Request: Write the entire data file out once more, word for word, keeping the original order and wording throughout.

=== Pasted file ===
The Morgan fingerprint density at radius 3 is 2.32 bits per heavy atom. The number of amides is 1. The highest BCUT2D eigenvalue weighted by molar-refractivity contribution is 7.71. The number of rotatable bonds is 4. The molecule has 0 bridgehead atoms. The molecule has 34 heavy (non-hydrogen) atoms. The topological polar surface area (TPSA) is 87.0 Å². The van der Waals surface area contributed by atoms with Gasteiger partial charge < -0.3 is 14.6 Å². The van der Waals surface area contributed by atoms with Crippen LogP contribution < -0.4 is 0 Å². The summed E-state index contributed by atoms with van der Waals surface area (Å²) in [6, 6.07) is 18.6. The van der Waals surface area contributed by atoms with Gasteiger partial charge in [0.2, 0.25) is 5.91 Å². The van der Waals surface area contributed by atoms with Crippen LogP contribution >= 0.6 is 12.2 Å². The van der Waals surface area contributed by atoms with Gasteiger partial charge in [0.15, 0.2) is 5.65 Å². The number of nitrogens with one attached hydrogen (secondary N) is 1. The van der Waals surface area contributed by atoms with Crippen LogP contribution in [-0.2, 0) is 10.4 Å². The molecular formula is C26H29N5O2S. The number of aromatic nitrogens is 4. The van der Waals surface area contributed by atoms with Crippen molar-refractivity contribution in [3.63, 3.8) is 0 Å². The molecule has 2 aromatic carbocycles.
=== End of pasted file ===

The Morgan fingerprint density at radius 3 is 2.32 bits per heavy atom. The number of amides is 1. The highest BCUT2D eigenvalue weighted by molar-refractivity contribution is 7.71. The number of rotatable bonds is 4. The molecule has 0 bridgehead atoms. The molecule has 34 heavy (non-hydrogen) atoms. The topological polar surface area (TPSA) is 87.0 Å². The van der Waals surface area contributed by atoms with Gasteiger partial charge < -0.3 is 14.6 Å². The van der Waals surface area contributed by atoms with Crippen LogP contribution < -0.4 is 0 Å². The summed E-state index contributed by atoms with van der Waals surface area (Å²) in [6, 6.07) is 18.6. The van der Waals surface area contributed by atoms with Gasteiger partial charge in [0.2, 0.25) is 5.91 Å². The van der Waals surface area contributed by atoms with Crippen LogP contribution >= 0.6 is 12.2 Å². The van der Waals surface area contributed by atoms with Gasteiger partial charge in [0.15, 0.2) is 5.65 Å². The number of nitrogens with one attached hydrogen (secondary N) is 1. The van der Waals surface area contributed by atoms with Crippen LogP contribution in [-0.2, 0) is 10.4 Å². The molecular formula is C26H29N5O2S. The number of aromatic nitrogens is 4. The van der Waals surface area contributed by atoms with Crippen molar-refractivity contribution in [3.63, 3.8) is 0 Å². The molecule has 2 aromatic carbocycles.